MIT creates 2D nanostructures made of DNA

Researchers have developed a computer program that can create DNA nanostructures of any shape.

The Massachusetts Institute of Technology (MIT) and Arizona State University have designed a computer program that can print any free-form drawing as a 2D nanoscale structure made of DNA.

At the nanoscale level, precise organisation of biological and non-biological materials -- such as using DNA origami through this program -- offers improved precision and higher resolution. This potentially provides users an unprecedented capability to create nanostructures that are fully customisable with nanometre precision.

The ability to create such structures was previously not accessible for many people due to it historically being an arduous and technically complex process.

The program's development began in 2016, when MIT initially developed a way to automate the process of generating a 3D polyhedral DNA structure. This was then followed by the current study which designed a program that automates the creation of 2D DNA structures.
 
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According to MIT's paper, this was achieved by creating an algorithm that "uses wireframe edges consisting of two parallel DNA duplexes and enables the full autonomy of scaffold routing and staple sequence design with arbitrary network lengths and vertex angles."
 
The resulting computer program, MIT says, will allow anyone to create DNA nanostructures of any shape. The shapes can be sketched in any computer drawing program and only needs to be converted into a CAD file before it can be fed into the DNA design program.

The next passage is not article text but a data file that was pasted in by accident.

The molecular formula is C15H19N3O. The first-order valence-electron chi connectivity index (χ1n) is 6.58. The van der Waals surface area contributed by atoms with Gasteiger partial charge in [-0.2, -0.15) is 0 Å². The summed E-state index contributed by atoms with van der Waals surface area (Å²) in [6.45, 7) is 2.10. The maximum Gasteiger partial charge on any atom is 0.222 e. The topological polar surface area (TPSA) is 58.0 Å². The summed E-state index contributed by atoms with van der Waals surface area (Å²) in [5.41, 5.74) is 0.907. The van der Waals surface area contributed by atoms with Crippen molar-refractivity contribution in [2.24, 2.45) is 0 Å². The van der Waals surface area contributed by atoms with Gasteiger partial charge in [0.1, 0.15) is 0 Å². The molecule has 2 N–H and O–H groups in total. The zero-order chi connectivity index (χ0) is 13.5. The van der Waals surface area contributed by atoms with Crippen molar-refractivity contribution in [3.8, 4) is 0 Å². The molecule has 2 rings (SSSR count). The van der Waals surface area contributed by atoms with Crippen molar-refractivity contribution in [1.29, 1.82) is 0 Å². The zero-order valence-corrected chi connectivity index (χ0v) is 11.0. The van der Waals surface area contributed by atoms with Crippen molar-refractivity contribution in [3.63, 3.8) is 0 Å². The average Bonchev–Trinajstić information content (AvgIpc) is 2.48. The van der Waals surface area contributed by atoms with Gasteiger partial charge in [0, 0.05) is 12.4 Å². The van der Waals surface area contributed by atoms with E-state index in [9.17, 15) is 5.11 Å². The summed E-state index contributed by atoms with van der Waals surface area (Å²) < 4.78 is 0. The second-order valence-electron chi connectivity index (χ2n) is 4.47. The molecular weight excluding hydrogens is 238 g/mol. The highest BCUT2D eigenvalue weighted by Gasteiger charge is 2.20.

"The fact that we can design and fabricate these in a very simple way helps to solve a major bottleneck in our field," Associate professor of biological engineering at MIT Mark Bathe said. 
 
"Now the field can transition toward much broader groups of people in industry and academia being able to functionalize DNA structures and deploy them for diverse applications."
 
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As researchers have such precise control over the structure of the synthetic DNA particles, they can attach a variety of other molecules at specific locations.

One such application that MIT suggested for this new program was designing light-harvesting circuits that mimic the photosynthetic complexes found in plants.

To achieve that, the researchers are attaching light-sensitive dyes known as chromophores to DNA scaffolds. In addition to harvesting light, such circuits could also be used to perform quantum sensing and rudimentary computations. If successful, these would be the first quantum computing circuits that can operate at room temperature, Bathe says.

MIT in September also announced research that two machine learning networks learnt from each other to improve speech processing via image recognition.

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